We have begun a series of Global Peace Summits that are circling the globe as people respond increasingly to this new realization of Peace. The initial inspiration emerged as the We the People Summit for Peace in Vermont, USA on September 28, 2002, where youth and public forums featured the Earth Charter and the Department of Peace. The Summit’s success inspired a second Summit called Share the Spirit of Peace in Sydney, Australia on March 1, 2003, www.sharethespiritofpeace.com where politicians from the four major parties shared the platform with UNA President Margaret Reynolds and young people in a united appeal for peace. www.sharethespiritofpeace.org
The Share the Spirit of Peace International Youth Summit, honoring the International Day of Peace, will take place in New York at the United Nations on September 19, 2003, where youth will participate in a satellite teleconference and culminate in participation at the World Peace Prayer Festival on Sunday September 21, 2003. We have over 150 applications from over 40 countries, and a youth peer facilitation team that is just terrific. The fourth Summit will be in London early 2004, followed by Peace Summits in Geneva, Darjeeling and Tokyo.
The primary focus of the Global Peace Summits is a shared vision of Peace, including the proposal for a national Department of Peace, as presented by Dennis Kucinich as HR Bill 2459 in the U.S. Congress, www.house.gov/kucinich and the Earth Charter, a global document promoting peace and sustainability. www.earthcharter.org (...)
16 July - For vacationers seeking beautiful beaches, friendly people, and exciting nightlife, the island city of Phuket, off the west coast of southern Thailand, represents an ideal destination. But like a number of the world's most popular tourist and entertainment destinations, Phuket also harbors poverty and HIV/AIDS — a side to life on this island city that often goes unseen or unnoticed.
The 33 members of the Rotary Club of Phuket, however, do notice — and take action — to combat these problems. One way is through their annual barbecue. This year, the event raised 400,000 baht (approximately US$9,647), which the club earmarked for the Life Home Project — a local residence and education center for HIV-positive mothers and their children. (...)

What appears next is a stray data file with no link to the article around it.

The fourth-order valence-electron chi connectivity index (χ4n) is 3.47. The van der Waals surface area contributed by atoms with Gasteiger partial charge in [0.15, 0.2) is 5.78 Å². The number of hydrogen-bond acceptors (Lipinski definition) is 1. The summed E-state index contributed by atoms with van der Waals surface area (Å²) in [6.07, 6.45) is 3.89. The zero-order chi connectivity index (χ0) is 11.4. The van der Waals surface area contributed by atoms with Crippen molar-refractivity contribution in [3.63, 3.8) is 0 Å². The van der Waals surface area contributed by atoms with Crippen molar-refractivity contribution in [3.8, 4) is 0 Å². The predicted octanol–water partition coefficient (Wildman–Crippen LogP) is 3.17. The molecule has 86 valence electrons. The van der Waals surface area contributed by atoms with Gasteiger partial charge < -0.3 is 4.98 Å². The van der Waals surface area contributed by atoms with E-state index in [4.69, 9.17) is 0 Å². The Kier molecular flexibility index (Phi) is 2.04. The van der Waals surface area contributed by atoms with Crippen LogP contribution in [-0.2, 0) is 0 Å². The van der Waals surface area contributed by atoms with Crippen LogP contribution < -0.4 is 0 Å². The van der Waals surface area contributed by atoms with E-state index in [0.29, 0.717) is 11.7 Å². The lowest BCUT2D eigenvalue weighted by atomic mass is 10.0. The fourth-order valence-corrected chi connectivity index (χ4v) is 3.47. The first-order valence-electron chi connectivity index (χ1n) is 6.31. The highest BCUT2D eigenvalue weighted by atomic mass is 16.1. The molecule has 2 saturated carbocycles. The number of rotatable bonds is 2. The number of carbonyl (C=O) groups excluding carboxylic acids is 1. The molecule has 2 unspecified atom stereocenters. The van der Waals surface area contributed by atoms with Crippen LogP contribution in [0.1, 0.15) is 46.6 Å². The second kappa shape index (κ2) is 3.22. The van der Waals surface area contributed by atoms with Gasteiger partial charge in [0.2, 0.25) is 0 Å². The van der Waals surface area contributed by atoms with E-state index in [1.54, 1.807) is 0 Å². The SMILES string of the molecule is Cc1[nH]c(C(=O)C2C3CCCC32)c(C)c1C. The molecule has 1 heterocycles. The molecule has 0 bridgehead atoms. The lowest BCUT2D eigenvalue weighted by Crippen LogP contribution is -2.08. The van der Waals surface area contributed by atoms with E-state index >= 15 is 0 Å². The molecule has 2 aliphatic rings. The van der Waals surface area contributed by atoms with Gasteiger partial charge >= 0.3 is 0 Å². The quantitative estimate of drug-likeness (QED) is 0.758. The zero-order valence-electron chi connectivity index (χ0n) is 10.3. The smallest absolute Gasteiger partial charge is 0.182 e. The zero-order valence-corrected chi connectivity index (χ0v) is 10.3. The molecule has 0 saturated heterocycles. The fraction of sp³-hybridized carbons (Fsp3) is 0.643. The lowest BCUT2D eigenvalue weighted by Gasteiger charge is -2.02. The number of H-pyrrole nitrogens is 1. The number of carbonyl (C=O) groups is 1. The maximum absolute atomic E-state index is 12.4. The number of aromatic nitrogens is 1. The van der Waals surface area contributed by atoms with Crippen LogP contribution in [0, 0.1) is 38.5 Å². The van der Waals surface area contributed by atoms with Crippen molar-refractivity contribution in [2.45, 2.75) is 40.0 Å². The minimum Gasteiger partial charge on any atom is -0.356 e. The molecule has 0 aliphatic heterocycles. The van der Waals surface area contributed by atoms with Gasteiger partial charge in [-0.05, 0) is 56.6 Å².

Because they are stigmatized by society, HIV-positive women often cannot find work. The donation by Phuket Rotarians helps Life Home teach women the skills they need produce local arts and crafts, which they can then sell to the public to provide for their daily needs (...)
Currently the home of 40 adults and children, Life Home provides daily necessities as well as a nursery for HIV-positive children, plus counseling and medical services. (...)
Over $1 billion committed to immunize world’s poorest children
Over 30 million children have been reached to date; New funds urgently needed to continue success
Issued on behalf of the Global Alliance for Vaccines and Immunization (GAVI)
Washington, DC - 15 July 2003 -- Five-year commitments to immunize children in the world’s poorest countries have topped $1 billion, the Global Alliance for Vaccines and Immunization (GAVI) and The Vaccine Fund announced today. Angola, Chad and Congo were approved for funding by GAVI’s Board, bringing to 71 the total number of countries receiving support for health infrastructure, vaccines and supplies from The Vaccine Fund, GAVI’s financing arm.
In his report to the GAVI Board meeting being held at the World Bank, Executive Secretary Dr. Tore Godal reported that well over 30 million children have benefited already from the nearly $250 million in new vaccines and funding for infrastructure disbursed so far from GAVI and The Vaccine Fund. (...) Furthermore, GAVI estimates that countries have been able to provide basic vaccination to 8.3 million children who would otherwise have not been reached with any vaccines at all. It is estimated that as many as 300,000 deaths will be prevented because of the resources provided so far. (...)
Kabul Hospital rebuilt by UNFPA now provides lifesaving obstetric care
Kabul, 14 July 2003 — Mothers and infants in north-west Kabul have a far better chance of surviving childbirth, following the inauguration today of a modern hospital rebuilt and refurbished with support from the Government of Italy and UNFPA, the United Nations Population Fund.